OK, I'm given a magnetic field and told the field is cylindrically symmetric. Obviously, divergence of B must be zero, so taking the divergence in cylindrical coordinates,(adsbygoogle = window.adsbygoogle || []).push({});

(1/r)(B_r) + (dB_r/dr) = -(dB_z/dz)

where B_r is the radial component of the vector and B_z is the z component of the vector.

Then, taking a Taylor expansion about r = 0, z = z_0,

B_r = B_r(0, z_0) + r*(dB_r/dr) + (z - z_0)*(dB_r/dz)

Substituting in the condition from the divergence,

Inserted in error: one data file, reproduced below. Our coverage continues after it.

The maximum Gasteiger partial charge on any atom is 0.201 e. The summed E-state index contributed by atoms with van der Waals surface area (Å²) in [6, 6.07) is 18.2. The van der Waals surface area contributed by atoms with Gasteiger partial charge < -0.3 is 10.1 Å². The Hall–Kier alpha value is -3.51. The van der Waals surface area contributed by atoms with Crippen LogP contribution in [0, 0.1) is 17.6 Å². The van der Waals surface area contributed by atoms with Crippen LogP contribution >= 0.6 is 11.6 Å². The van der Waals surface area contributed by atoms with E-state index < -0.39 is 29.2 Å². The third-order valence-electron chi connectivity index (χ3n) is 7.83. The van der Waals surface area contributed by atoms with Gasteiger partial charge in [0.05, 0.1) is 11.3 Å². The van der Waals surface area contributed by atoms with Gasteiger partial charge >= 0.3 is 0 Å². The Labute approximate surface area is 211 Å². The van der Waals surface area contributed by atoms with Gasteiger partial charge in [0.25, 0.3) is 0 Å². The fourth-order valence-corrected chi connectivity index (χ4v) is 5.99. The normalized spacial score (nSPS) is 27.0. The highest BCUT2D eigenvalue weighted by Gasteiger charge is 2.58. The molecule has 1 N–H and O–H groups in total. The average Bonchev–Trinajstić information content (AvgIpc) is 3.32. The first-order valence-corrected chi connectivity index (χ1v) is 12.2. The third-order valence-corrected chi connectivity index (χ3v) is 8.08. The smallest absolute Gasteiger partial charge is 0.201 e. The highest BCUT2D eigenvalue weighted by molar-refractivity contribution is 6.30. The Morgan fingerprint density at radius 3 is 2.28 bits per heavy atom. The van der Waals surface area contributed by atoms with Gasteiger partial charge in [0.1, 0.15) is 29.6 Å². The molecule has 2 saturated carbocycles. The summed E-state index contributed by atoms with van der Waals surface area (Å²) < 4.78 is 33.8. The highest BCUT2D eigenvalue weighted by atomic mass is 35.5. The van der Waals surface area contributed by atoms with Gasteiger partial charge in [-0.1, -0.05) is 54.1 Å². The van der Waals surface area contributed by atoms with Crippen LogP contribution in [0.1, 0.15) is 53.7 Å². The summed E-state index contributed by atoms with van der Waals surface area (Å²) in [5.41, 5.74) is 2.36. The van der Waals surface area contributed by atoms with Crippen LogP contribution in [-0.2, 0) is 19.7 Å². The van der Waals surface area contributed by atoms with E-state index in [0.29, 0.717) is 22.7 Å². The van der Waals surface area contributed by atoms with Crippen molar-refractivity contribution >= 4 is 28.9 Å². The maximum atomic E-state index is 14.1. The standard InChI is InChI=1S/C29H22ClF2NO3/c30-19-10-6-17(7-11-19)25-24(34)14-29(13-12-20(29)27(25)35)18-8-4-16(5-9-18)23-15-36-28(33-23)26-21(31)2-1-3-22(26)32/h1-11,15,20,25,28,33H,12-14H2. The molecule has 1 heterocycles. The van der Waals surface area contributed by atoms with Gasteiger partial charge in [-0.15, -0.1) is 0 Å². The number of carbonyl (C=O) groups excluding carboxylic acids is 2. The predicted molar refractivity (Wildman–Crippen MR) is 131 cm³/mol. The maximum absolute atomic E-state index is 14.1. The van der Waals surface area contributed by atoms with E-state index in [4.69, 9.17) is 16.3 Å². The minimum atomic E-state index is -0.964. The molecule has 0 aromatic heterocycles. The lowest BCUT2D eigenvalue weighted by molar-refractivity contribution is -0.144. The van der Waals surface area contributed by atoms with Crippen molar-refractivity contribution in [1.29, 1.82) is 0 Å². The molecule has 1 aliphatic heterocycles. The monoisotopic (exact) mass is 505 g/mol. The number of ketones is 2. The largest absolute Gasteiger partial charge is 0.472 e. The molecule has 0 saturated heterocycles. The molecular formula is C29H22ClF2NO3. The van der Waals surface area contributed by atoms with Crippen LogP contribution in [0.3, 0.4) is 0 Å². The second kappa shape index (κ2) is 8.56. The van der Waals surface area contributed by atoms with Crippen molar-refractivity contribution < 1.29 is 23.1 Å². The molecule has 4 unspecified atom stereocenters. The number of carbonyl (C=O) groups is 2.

B_r = -r*(dB_z/dz) + z(dB_r/dz)

So, for z = z_0,

B_r = -r*(dB_z/dz)

But, my book says that for small values of r, and z = z_0

B_r = -(r/2)*(dB_z/dz)

Anyone know where that factor of 1/2 might be coming from?

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# How does this expansion work?

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